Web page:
There's all sorts of furor over VR when it comes to the Oculus Rift, HTC Vive, and PlayStation VR, and for good reason: they're really cool experiences. But SuperData Research suggests that they won't be where VR goes mainstream: in fact, they think that "light mobile VR" solutions like Google Cardboard will make for the significant portion of VR usage, up to 71% in 2016. While SuperData thinks that PC VR will be the bulk of 'serious' VR usage, mobile still might play a significant role, what with the Samsung Gear VR taking 7% of the market, and more than the PlayStation VR. You can read the entire SuperData report on their site.

SuperData Virtual-Reality-Audience

While how it all shakes out remains to be seen, the point about "light mobile VR" makes a lot of sense if you think about it. VR headset screens are actually literally phone-sized. The trick comes in with the software and hardware needed to make VR work. While something like Google Cardboard is definitely an inferior experience to the Vive, the gap really isn't that huge. Like, you get a good enough experience that should sell you on the capabilities of VR. I've used Rift and Vive, and Cardboard still caused me to have amazing feelings of presence with some of its demos. There are shortcomings, and perhaps the best experiences will come with the best hardware, like Oculus Rift's recommended specs, but mobile VR solutions are cheap, accessible, and will most likely be the spark that convinces people of the value of VR. The best VR headset is the one you have.

[Develop Online]

  • err404

    Playing "Zombie Shooter" on a nexus 6p is really amazing. The 500+DPI screen makes a huge difference in VR. Also by comparison the iPhone motion sensors don't seem to be as fast good as many Androids. Leading to significantly more lag.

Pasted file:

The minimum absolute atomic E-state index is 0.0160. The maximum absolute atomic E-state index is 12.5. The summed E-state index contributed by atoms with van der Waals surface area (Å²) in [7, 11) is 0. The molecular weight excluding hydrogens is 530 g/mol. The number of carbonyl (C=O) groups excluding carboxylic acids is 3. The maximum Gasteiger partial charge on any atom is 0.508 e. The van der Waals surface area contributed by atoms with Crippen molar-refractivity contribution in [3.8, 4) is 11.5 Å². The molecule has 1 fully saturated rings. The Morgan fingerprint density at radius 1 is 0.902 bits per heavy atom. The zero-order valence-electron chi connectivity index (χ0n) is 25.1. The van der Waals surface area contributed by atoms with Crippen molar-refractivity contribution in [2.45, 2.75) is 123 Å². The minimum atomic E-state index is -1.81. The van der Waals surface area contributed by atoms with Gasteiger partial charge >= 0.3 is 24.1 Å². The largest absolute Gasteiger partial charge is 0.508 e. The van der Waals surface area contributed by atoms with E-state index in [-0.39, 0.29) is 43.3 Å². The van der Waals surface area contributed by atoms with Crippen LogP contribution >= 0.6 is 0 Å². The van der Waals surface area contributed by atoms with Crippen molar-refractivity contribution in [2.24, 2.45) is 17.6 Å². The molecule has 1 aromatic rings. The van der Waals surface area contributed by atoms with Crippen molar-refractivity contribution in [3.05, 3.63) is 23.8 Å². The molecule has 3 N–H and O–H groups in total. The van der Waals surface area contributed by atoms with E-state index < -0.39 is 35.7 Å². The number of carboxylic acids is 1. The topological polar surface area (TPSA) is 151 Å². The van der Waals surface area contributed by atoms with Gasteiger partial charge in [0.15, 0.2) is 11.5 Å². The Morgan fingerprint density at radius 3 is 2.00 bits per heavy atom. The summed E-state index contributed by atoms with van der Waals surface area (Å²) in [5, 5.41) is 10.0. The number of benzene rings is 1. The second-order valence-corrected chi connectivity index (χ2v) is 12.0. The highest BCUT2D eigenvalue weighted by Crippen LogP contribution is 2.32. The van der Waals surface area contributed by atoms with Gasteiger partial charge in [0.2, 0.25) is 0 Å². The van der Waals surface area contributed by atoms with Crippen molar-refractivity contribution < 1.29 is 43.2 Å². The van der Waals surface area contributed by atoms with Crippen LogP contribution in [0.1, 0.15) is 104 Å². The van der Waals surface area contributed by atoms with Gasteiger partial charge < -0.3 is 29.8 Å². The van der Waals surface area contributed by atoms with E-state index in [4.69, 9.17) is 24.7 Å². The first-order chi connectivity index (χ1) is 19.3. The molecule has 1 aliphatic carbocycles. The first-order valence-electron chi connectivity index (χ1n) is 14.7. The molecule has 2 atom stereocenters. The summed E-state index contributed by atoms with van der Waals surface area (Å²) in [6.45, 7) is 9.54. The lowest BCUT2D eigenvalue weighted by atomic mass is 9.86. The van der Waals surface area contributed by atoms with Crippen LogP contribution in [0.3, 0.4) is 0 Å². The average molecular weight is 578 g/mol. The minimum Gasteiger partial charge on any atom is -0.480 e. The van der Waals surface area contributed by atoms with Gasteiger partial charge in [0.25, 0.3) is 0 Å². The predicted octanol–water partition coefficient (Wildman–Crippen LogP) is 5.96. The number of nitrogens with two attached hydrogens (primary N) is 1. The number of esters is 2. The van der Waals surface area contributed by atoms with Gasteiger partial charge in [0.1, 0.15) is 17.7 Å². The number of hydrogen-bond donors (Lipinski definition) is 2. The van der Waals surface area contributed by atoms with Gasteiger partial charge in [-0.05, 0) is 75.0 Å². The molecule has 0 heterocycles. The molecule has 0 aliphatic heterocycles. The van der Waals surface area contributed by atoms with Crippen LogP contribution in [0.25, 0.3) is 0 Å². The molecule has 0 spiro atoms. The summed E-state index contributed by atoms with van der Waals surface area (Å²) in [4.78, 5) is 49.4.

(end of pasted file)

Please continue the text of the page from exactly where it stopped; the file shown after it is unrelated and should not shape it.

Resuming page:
I understand that Google may have made certain hardware design considerations in favor of VR, while Apple hasn't. Still, the end result is iOS is quite far behind. A good Android phone feels like a viable VR platform for casual gaming, while the iPhone versions feel a bit more like a gimmick/toy.

    • http://adamsimmersive.com Adams Immersive

      As an iOS VR developer, I happily disagree! The lag you experienced must not be universal. Maybe it's like the Pencil: the devil is in the software details of a particular app.

      I've seen no evidence of Apple using inferior sensors, and iOS has performance advantages, from the chips to Metal.

      (The 6+ is what I personally use. I've also tried Gear VR and been unimpressed. I have not used the Nexus you mention, and don't doubt it's great as well.)

      • err404

        I'd like to be wrong. I've compared just about every app I could and the nexus was consistently far better. Every app I tried with my iPhone 6s showed the same lag (same with friends 6s plus)
        What would you consider the best showcase app so far?

      • http://adamsimmersive.com Adams Immersive

        It's time for me to dive back into an App Store search, or seek recommendations... but as of late last year, I was disappointed in the VR selection I've found: too many that pre-date Cardboard 2.0 and don't perform well (especially, failing to adapt to different headsets unique geometries, resulting in weird perspective distortion). There were a surprising amount of VR apps for iPhone that emulated Cardboard and stated Cardboard compatibility, but did NOT use Google's official iOS SDK, because they pre-dated it!